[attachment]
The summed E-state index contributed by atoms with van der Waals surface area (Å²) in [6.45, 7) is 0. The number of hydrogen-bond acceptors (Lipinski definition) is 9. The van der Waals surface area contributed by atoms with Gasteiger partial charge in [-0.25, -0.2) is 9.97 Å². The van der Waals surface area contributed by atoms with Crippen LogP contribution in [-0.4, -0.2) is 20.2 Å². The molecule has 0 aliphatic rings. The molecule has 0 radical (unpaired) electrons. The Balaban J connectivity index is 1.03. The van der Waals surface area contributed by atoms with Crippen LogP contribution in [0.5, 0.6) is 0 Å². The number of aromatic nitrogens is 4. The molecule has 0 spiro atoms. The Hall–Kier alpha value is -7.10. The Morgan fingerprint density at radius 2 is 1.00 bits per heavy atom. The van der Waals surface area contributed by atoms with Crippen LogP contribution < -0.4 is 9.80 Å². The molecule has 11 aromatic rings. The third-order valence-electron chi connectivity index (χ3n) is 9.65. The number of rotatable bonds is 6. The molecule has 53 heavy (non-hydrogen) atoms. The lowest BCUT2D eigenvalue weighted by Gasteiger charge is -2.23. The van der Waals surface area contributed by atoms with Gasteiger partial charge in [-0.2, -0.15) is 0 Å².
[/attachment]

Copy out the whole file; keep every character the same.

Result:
The summed E-state index contributed by atoms with van der Waals surface area (Å²) in [6.45, 7) is 0. The number of hydrogen-bond acceptors (Lipinski definition) is 9. The van der Waals surface area contributed by atoms with Gasteiger partial charge in [-0.25, -0.2) is 9.97 Å². The van der Waals surface area contributed by atoms with Crippen LogP contribution in [-0.4, -0.2) is 20.2 Å². The molecule has 0 aliphatic rings. The molecule has 0 radical (unpaired) electrons. The Balaban J connectivity index is 1.03. The van der Waals surface area contributed by atoms with Crippen LogP contribution in [0.5, 0.6) is 0 Å². The number of aromatic nitrogens is 4. The molecule has 0 spiro atoms. The Hall–Kier alpha value is -7.10. The Morgan fingerprint density at radius 2 is 1.00 bits per heavy atom. The van der Waals surface area contributed by atoms with Crippen LogP contribution < -0.4 is 9.80 Å². The molecule has 11 aromatic rings. The third-order valence-electron chi connectivity index (χ3n) is 9.65. The number of rotatable bonds is 6. The molecule has 53 heavy (non-hydrogen) atoms. The lowest BCUT2D eigenvalue weighted by Gasteiger charge is -2.23. The van der Waals surface area contributed by atoms with Gasteiger partial charge in [-0.2, -0.15) is 0 Å².